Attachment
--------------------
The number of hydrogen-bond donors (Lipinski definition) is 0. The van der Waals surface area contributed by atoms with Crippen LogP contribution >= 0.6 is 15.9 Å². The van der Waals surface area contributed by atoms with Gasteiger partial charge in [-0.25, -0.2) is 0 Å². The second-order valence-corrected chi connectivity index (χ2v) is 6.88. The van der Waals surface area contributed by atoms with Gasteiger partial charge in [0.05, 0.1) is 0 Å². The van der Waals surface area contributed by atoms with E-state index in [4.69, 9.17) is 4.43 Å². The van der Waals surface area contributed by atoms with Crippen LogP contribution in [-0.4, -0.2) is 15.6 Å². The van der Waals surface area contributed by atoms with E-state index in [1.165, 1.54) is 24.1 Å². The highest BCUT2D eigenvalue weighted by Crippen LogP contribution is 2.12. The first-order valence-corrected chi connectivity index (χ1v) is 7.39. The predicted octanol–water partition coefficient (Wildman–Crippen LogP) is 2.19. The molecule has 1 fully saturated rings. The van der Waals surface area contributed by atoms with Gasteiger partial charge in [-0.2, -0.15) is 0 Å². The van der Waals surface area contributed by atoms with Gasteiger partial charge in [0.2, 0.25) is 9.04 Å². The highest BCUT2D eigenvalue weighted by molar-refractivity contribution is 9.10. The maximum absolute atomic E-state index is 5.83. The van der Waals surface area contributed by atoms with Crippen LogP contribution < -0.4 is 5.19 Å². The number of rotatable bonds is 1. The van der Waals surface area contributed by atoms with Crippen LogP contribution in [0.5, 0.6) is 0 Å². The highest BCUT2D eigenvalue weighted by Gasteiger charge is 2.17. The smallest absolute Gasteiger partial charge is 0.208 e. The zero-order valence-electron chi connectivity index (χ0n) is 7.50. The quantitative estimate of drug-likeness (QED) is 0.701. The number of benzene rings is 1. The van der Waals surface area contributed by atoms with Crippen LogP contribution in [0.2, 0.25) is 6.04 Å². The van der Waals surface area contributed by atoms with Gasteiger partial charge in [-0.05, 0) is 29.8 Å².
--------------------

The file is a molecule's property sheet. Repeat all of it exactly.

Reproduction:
The number of hydrogen-bond donors (Lipinski definition) is 0. The van der Waals surface area contributed by atoms with Crippen LogP contribution >= 0.6 is 15.9 Å². The van der Waals surface area contributed by atoms with Gasteiger partial charge in [-0.25, -0.2) is 0 Å². The second-order valence-corrected chi connectivity index (χ2v) is 6.88. The van der Waals surface area contributed by atoms with Gasteiger partial charge in [0.05, 0.1) is 0 Å². The van der Waals surface area contributed by atoms with E-state index in [4.69, 9.17) is 4.43 Å². The van der Waals surface area contributed by atoms with Crippen LogP contribution in [-0.4, -0.2) is 15.6 Å². The van der Waals surface area contributed by atoms with E-state index in [1.165, 1.54) is 24.1 Å². The highest BCUT2D eigenvalue weighted by Crippen LogP contribution is 2.12. The first-order valence-corrected chi connectivity index (χ1v) is 7.39. The predicted octanol–water partition coefficient (Wildman–Crippen LogP) is 2.19. The molecule has 1 fully saturated rings. The van der Waals surface area contributed by atoms with Gasteiger partial charge in [-0.2, -0.15) is 0 Å². The van der Waals surface area contributed by atoms with Gasteiger partial charge in [0.2, 0.25) is 9.04 Å². The highest BCUT2D eigenvalue weighted by molar-refractivity contribution is 9.10. The maximum absolute atomic E-state index is 5.83. The van der Waals surface area contributed by atoms with Crippen LogP contribution < -0.4 is 5.19 Å². The number of rotatable bonds is 1. The van der Waals surface area contributed by atoms with Crippen LogP contribution in [0.5, 0.6) is 0 Å². The highest BCUT2D eigenvalue weighted by Gasteiger charge is 2.17. The smallest absolute Gasteiger partial charge is 0.208 e. The zero-order valence-electron chi connectivity index (χ0n) is 7.50. The quantitative estimate of drug-likeness (QED) is 0.701. The number of benzene rings is 1. The van der Waals surface area contributed by atoms with Crippen LogP contribution in [0.2, 0.25) is 6.04 Å². The van der Waals surface area contributed by atoms with Gasteiger partial charge in [-0.05, 0) is 29.8 Å².